Scheisskerl financing

Visited the Book Salon today after I had read Bill Black’s review of the book on MYFDL and this comment stood out to me: “Matthew Richardson August 14th, 2011 at 3:25 pm 62
In response to masaccio @ 53 (show text)

“Fannie Mae and Freddie Mac were part of the problem, but they weren’t the only problem. One can see the emergence of large, complex financial institutions in 2003 onwards that also got favorable borrowing rates (some would argue from too-big-to-fail) and leverage up.

My view, and the one expressed in the NYU stern books, is that the major culprit was the poorly designed government regulation that allowed certain firms (like Fannie and Freddie) to exploit loopholes in regulatory capital requirements to take a one-way highly levered bet on credit, especially residential and commercial real estate.

here’s one example. if you owned AAA-rated securities and bought insurance on these securities from a AA- or AAA-rated insurance firm (AIG for example), you didn’t have to hold capital under international capital rules. not surprisingly, this is what happened.

And that reminded me of this article by Michael Lewis at Vanity Fair.

Why? Because of the reference to international capital rules and how Germany got suckered by the U.S. as a result of them.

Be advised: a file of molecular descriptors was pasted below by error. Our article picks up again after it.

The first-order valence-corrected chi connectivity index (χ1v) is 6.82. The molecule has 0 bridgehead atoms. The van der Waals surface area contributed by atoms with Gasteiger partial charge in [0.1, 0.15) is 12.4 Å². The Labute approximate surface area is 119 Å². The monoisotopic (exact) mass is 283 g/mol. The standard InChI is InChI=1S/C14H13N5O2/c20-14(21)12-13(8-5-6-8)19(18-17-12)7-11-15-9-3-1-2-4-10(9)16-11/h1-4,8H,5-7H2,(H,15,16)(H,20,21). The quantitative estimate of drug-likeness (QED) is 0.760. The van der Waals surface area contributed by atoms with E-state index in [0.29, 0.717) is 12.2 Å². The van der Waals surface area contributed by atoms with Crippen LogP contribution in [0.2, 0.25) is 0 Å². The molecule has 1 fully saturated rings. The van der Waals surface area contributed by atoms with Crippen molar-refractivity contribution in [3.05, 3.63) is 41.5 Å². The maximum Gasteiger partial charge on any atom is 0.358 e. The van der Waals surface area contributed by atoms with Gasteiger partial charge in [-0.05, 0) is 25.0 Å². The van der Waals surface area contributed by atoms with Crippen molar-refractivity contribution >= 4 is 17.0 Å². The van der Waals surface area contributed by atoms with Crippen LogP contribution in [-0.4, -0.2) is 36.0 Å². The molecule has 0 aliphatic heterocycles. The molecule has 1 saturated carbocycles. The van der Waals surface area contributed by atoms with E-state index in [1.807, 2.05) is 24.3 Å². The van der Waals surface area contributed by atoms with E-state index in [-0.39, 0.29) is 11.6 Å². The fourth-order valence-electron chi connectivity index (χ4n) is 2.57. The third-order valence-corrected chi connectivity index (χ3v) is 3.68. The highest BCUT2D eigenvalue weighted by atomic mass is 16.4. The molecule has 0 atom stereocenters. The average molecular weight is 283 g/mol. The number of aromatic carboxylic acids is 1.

“Until now the European Central Bank, in Frankfurt, has been the main source of this cash. The E.C.B. was designed to behave with the same discipline as the German Bundesbank, but it has morphed into something very different. Since the start of the financial crisis it has bought, outright, something like $80 billion of Greek and Irish and Portuguese government bonds, and lent another $450 billion or so to various European governments and European banks, accepting virtually any collateral, including Greek government bonds. But the E.C.B. has a rule—and the Germans think the rule very important—that they cannot accept as collateral bonds classified by the U.S. ratings agencies as in default. Given that they once had a rule against buying bonds outright in the open market, and another rule against government bailouts, it’s a little odd that they have gotten so hung up on this technicality. But they have. If Greece defaults on its debt, the E.C.B. will not only lose a pile on its holdings of Greek bonds but must return the bonds to the European banks, and the European banks must fork over $450 billion in cash. The E.C.B. itself might face insolvency, which would mean turning for funds to its solvent member governments, led by Germany. (The senior official at the Bundesbank told me they already have thought about how to deal with the request. “We have 3,400 tons of gold,” he said. “We are the only country that has not sold its original allotment from the [late 1940s]. So we are covered to some extent.”) The bigger problem with a Greek default is that it might well force other European countries and their banks into default. At the very least it would create panic and confusion in the market for both sovereign and bank debt, at a time when a lot of banks and at least two big European debt-ridden countries, Italy and Spain, cannot afford panic and confusion.”